Peter Harvey, who died aged 83 at his home in Oadby, Leicestershire on 19 July 2006, was the County’s principal spin bowler in the five seasons between 1948 and 1952. The arrival of Bruce Dooland and Gamini Goonesena in 1953 made Harvey’s leg spin surplus to requirements. He found himself for the final years of his career at Trent Bridge mainly in the Second XI, though he did return to the top grade on occasion, more as a batsman who could bowl, than as a specialist bowler. He retired at the close of 1958 to take up a business appointment.
Born in Linby on 15 January 1923, Harvey was educated at Henry Mellish County Secondary School, which was at that time a hot bed for cricket. He was in the school first eleven for two summers and looked so promising that he played representative cricket for Notts Schoolboys; his local cricket was mainly for Hucknall CC. During the war he served in REME and at the end of the conflict was stationed in the South of England. As a result he had trials with Hampshire, but he returned to his native county and, in 1947, was taken on the Trent Bridge staff.
Success in that first summer in the Minor Counties competition – he headed the Notts bowling averages – meant he made his first-class debut on 6 August against Somerset at Trent Bridge. He took three wickets, but as No. 9 did not bat in what was a high scoring draw. Retained in the Notts side for the next match at Trent Bridge against Derbyshire, he saw Notts bat first and be dismissed for 191. In reply, Derbyshire hit 496 for three declared. Going in for a second time, Notts lost five wickets and were still 89 adrift when Harvey joined Harry Winrow at the wicket – there was plenty of time for Derbyshire to capture the last five wickets and clinch an overwhelming victory. To everybody’s amazement, Harvey and Winrow created a new record partnership which stood for 54 years; an unbroken 303, at which the umpires drew stumps. Harvey made 125 not out, Winrow 204 not out.
The following summer, Harvey was an automatic choice for the First Team and in some quarters he was tipped as a possible Test player. In the match at the Canterbury, Harvey had match figures of 10 for 168. A note at the close of the campaign commented. “The big advance of Harvey was one of the few bright spots for Notts.” He had taken 61 wickets at 30.93 (Trent Bridge was a batsman’s paradise) and was picked to represent the North v South at Hastings in September. He captured the wickets of two notable batsmen in this game, namely Bill Edrich and Jack Robertson.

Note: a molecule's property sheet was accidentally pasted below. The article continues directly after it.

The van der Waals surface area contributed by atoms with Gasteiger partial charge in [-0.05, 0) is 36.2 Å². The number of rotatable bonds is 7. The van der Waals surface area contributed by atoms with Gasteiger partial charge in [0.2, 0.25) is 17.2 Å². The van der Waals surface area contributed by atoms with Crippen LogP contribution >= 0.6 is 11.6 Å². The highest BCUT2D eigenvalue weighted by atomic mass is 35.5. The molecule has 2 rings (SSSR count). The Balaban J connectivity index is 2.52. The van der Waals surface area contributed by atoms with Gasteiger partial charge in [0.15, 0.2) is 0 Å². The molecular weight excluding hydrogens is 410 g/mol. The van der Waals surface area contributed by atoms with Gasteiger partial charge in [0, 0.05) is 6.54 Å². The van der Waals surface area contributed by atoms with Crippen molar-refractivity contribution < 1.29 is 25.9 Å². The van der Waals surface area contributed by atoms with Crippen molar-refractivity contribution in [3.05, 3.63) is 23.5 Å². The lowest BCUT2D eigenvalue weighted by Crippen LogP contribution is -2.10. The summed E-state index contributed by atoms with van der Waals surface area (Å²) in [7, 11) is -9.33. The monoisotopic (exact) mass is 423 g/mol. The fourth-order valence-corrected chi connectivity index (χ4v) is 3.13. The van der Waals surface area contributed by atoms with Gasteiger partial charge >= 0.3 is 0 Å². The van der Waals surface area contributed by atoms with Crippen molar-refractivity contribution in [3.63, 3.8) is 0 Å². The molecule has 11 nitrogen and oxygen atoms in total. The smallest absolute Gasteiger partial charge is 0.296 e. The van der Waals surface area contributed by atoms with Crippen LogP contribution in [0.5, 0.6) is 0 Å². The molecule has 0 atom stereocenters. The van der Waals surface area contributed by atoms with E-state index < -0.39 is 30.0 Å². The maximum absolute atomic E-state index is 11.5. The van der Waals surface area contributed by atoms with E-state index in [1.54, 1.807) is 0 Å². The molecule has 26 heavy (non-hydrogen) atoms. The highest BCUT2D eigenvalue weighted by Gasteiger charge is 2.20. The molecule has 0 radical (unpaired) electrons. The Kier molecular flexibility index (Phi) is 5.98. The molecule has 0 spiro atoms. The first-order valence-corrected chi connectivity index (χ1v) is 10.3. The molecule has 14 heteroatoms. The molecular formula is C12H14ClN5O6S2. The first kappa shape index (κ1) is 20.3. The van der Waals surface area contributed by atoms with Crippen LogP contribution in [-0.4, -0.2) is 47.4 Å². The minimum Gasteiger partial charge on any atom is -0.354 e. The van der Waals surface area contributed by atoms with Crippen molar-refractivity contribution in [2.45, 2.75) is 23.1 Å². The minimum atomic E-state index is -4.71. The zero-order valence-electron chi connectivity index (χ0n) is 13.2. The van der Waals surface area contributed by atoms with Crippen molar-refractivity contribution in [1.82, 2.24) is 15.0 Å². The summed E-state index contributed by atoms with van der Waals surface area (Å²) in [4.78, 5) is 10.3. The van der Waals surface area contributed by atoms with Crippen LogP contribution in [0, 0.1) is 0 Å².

In the early part of 1949 he rather lost his form, but later came back so successfully that he was awarded his county cap. Against Somerset at Trent Bridge, he had career best innings bowling figures of 8-122 and against Derbyshire at Trent Bridge he took 11-202 in the match.
1951 was probably Harvey’s best summer, he had almost twice as many wickets as any other Notts bowler with 73 and scored 784 runs, including a career best 150 in six and half hours against Leicestershire at Grace Road. As has been noted, from the advent of Dooland in 1953 Harvey’s cricket was mainly in the Minor Counties competition, where he demonstrated that he was formidable all-rounder. If the modern system of player transfers had operated then, Harvey might have moved counties. In 1956 for example, he took 64 wickets and hit 449 runs as Notts finished third in the Minor Counties table. His last game for the first-team was versus Sussex at Trent Bridge in August 1958. In 173 first-class matches for Notts, Harvey scored 3,632 runs @18.53 and took 332 wickets @35.69.
Away from the sports field, Harvey was a man of principle and his Methodist upbringing meant he did not believe in playing cricket on a Sunday. In the 1950s, most Sundays were filled with half-day benefit matches against local clubs. It must be said that Harvey’s refusal to take part in these games made him rather unpopular with some of the senior Notts players.
During his playing days, Harvey was employed in the winter by Redmayne and Todd, the sports outfitters of Canal Street. He left Trent Bridge in 1958, when he was appointed manager of the Leicester branch of that firm. Whilst in Leicester, he continued for quite a few years playing cricket for Leicester Town CC.